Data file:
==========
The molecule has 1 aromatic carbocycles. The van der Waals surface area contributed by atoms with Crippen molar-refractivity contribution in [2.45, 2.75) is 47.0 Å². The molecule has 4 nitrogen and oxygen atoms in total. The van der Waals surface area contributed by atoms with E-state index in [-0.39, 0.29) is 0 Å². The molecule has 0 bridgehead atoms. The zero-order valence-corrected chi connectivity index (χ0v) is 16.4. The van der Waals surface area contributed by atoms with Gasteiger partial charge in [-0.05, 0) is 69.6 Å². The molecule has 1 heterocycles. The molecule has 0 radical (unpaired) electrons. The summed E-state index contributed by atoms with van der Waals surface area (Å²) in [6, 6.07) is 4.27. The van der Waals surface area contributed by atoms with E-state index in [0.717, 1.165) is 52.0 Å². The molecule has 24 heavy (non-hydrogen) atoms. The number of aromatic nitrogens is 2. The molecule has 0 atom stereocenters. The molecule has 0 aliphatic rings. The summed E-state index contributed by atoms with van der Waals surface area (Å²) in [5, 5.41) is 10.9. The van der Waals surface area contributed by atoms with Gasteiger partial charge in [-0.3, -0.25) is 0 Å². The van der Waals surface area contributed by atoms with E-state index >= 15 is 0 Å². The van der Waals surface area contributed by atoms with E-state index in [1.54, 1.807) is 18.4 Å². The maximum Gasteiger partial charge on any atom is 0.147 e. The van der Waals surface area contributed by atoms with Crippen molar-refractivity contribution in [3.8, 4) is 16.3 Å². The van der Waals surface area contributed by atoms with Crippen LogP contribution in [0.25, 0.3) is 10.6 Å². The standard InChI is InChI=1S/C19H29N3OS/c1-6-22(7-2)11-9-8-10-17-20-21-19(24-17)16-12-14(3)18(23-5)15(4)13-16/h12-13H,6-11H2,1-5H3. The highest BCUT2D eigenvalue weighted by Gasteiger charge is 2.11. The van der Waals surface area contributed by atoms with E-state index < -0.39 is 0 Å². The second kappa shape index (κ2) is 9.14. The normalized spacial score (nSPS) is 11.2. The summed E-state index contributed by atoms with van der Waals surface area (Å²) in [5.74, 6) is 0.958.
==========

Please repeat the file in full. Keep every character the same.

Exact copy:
The molecule has 1 aromatic carbocycles. The van der Waals surface area contributed by atoms with Crippen molar-refractivity contribution in [2.45, 2.75) is 47.0 Å². The molecule has 4 nitrogen and oxygen atoms in total. The van der Waals surface area contributed by atoms with E-state index in [-0.39, 0.29) is 0 Å². The molecule has 0 bridgehead atoms. The zero-order valence-corrected chi connectivity index (χ0v) is 16.4. The van der Waals surface area contributed by atoms with Gasteiger partial charge in [-0.05, 0) is 69.6 Å². The molecule has 1 heterocycles. The molecule has 0 radical (unpaired) electrons. The summed E-state index contributed by atoms with van der Waals surface area (Å²) in [6, 6.07) is 4.27. The van der Waals surface area contributed by atoms with E-state index in [0.717, 1.165) is 52.0 Å². The molecule has 24 heavy (non-hydrogen) atoms. The number of aromatic nitrogens is 2. The molecule has 0 atom stereocenters. The molecule has 0 aliphatic rings. The summed E-state index contributed by atoms with van der Waals surface area (Å²) in [5, 5.41) is 10.9. The van der Waals surface area contributed by atoms with Gasteiger partial charge in [-0.3, -0.25) is 0 Å². The van der Waals surface area contributed by atoms with E-state index >= 15 is 0 Å². The van der Waals surface area contributed by atoms with E-state index in [1.54, 1.807) is 18.4 Å². The maximum Gasteiger partial charge on any atom is 0.147 e. The van der Waals surface area contributed by atoms with Crippen molar-refractivity contribution in [3.8, 4) is 16.3 Å². The van der Waals surface area contributed by atoms with Crippen LogP contribution in [0.25, 0.3) is 10.6 Å². The standard InChI is InChI=1S/C19H29N3OS/c1-6-22(7-2)11-9-8-10-17-20-21-19(24-17)16-12-14(3)18(23-5)15(4)13-16/h12-13H,6-11H2,1-5H3. The highest BCUT2D eigenvalue weighted by Gasteiger charge is 2.11. The van der Waals surface area contributed by atoms with E-state index < -0.39 is 0 Å². The second kappa shape index (κ2) is 9.14. The normalized spacial score (nSPS) is 11.2. The summed E-state index contributed by atoms with van der Waals surface area (Å²) in [5.74, 6) is 0.958.